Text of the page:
I need to apologize to however many readers I might have, and to myself, for failing to set aside time for writing. In several ways, 2018 was the year of decluttering; as we moved from the suburb of Los Angeles where I lived for as long as I have lived in the States, so much of what I have collected purposelessly and often unintentionally needed to be shaken off of my life, and what is essential needed to be given the space it needed. And as I sit down again in front of an empty digital page, I see that I need to do the same with all the snapshots I have taken along my journey around the sun. I'm gonna go reverse-chronologically and review all the photos and add some context to them, trying to find stories wherever I can find.
I had not been back to Oahu in a while. I had felt that, after the first 5 or so years I frequented the most populous (and developed) of the islands, I'd rather visit outer islands and save Oahu for family occasions. I just wished that it were not for this particular occasion.
Of course, the island always offers the perfect blend of familiar and exciting things.
It's easy for me, a visitor with a local hookup, to think that life here is slow and simple, while I scoff down Malasadas, hike around the hills of Manoa. The reality of course is a lot more complex for many, and in every few breathtakingly beautiful things you see, a somber reminder; water quality warnings for beaches due to the aging sewerage system, plastic waste spotted at every scenic point, homelessness and poverty.
Not too long ago we took 2 trips to Hilo on the Big Island roughly one year apart from each other, and witnessed one particular rather-undiscovered snorkeling spot going from the most vibrant and massive coral reef colonies I've ever seen to a greyed-out shell of its former glory. The amazement of finding myself, upon diving in, surrounded by the massive civilization underwater, and the devastation I felt when I dipped into the exact same spot to find it all gone, are indescribable. ("Chasing Coral" a documentary is one of the many documentations of this urgent, global and very local issue.)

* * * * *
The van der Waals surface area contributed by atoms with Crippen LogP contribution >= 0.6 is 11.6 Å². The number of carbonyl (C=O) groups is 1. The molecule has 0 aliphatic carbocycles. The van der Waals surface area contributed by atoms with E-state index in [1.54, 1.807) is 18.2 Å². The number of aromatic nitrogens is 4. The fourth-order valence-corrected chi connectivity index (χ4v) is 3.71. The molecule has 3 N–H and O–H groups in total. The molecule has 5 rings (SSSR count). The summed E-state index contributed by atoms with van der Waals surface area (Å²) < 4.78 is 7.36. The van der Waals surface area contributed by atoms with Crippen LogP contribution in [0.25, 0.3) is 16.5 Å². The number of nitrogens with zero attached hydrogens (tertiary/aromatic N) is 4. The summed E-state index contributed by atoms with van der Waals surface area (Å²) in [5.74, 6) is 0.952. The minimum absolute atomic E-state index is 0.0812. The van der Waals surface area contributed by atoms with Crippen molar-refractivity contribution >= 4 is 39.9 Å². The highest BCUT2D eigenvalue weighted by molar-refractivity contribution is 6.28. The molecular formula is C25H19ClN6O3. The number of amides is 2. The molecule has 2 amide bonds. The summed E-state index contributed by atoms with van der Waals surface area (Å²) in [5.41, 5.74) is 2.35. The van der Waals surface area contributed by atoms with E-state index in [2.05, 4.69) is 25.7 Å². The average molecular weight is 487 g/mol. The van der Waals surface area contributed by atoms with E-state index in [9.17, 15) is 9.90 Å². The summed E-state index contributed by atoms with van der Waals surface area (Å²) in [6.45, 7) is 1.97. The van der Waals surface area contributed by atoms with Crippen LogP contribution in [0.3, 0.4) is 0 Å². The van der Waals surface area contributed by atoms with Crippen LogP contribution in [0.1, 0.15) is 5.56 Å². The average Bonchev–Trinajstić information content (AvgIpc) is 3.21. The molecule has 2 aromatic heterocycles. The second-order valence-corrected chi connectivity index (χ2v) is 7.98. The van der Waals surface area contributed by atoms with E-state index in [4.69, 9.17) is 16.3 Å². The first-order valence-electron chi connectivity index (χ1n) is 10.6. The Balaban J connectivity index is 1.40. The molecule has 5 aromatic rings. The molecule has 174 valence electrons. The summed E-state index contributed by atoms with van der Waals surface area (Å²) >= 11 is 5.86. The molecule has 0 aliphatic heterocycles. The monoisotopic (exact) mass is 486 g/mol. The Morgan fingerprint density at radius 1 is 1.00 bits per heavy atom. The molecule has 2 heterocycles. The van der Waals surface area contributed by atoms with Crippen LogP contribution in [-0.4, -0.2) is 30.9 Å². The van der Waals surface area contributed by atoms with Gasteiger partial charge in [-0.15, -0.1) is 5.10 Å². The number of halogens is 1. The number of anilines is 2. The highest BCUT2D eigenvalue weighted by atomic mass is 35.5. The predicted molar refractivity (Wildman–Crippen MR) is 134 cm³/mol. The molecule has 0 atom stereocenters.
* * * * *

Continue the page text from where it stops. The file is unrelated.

I, off all people, shouldn't need a reminder. I have seen and learned everywhere I have been, new and familiar, the effect of overtourism. That also should not come as a surprise to anyone who has a social media account (or a blog). Stories from your awesome vacation told in pictures are least-controversial, non-combative and popular posts from your peers, and every hard-working middle class who drops money in these communities that accept them deserves those likes. The most importantly, however, throwing the sheet of your hard-earned cash over the pile of dump you took on the street of Venice is definitely not the way to go.
My people used to (and maybe still) do just that, only a few decades back when we started to come up in the global economy, treating this gem of the Pacific as just a wallpaper for their wedding picture or an outlet mall for overpriced trinkets. I don't think anyone should be advised against staring into a sun setting on Waikiki beach or from atop Diamond Head. Hell, I'm pretty sure I'd hit Robot Restaurant next time I'm in Tokyo. Just remember to take your fucking plastic bottle with you when you leave.
Also; count your blessings. To have been and seen where and what you thought was beautiful, you are more fortunate than the most. And that takes way more than some dumb hashtag. I'm not judging, just telling myself how fucking lucky I am to be where I am, and hope to have enough time to thank everyone and everything who made that possible.
Soundchaser/two-time Independent Music Awards finalist. Currently travelblogging at #beatvagabond and working on new material.